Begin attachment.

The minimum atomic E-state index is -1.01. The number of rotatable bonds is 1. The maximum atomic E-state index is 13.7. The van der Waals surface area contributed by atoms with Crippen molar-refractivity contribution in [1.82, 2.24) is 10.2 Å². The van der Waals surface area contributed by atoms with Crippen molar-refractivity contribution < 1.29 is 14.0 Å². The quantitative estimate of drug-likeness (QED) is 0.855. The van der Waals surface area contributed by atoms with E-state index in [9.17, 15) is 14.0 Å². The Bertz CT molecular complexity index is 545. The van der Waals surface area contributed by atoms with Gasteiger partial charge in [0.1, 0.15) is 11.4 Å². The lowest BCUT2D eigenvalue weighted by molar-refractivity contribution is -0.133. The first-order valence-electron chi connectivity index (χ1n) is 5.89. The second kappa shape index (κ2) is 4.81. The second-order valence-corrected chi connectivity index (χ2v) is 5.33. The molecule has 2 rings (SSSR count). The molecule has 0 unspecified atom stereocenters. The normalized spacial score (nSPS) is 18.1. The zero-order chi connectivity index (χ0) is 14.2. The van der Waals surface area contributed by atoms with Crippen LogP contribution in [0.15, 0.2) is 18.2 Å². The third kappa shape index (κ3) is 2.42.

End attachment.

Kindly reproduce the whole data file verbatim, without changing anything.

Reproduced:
The minimum atomic E-state index is -1.01. The number of rotatable bonds is 1. The maximum atomic E-state index is 13.7. The van der Waals surface area contributed by atoms with Crippen molar-refractivity contribution in [1.82, 2.24) is 10.2 Å². The van der Waals surface area contributed by atoms with Crippen molar-refractivity contribution < 1.29 is 14.0 Å². The quantitative estimate of drug-likeness (QED) is 0.855. The van der Waals surface area contributed by atoms with E-state index in [9.17, 15) is 14.0 Å². The Bertz CT molecular complexity index is 545. The van der Waals surface area contributed by atoms with Gasteiger partial charge in [0.1, 0.15) is 11.4 Å². The lowest BCUT2D eigenvalue weighted by molar-refractivity contribution is -0.133. The first-order valence-electron chi connectivity index (χ1n) is 5.89. The second kappa shape index (κ2) is 4.81. The second-order valence-corrected chi connectivity index (χ2v) is 5.33. The molecule has 2 rings (SSSR count). The molecule has 0 unspecified atom stereocenters. The normalized spacial score (nSPS) is 18.1. The zero-order chi connectivity index (χ0) is 14.2. The van der Waals surface area contributed by atoms with Crippen LogP contribution in [0.15, 0.2) is 18.2 Å². The third kappa shape index (κ3) is 2.42.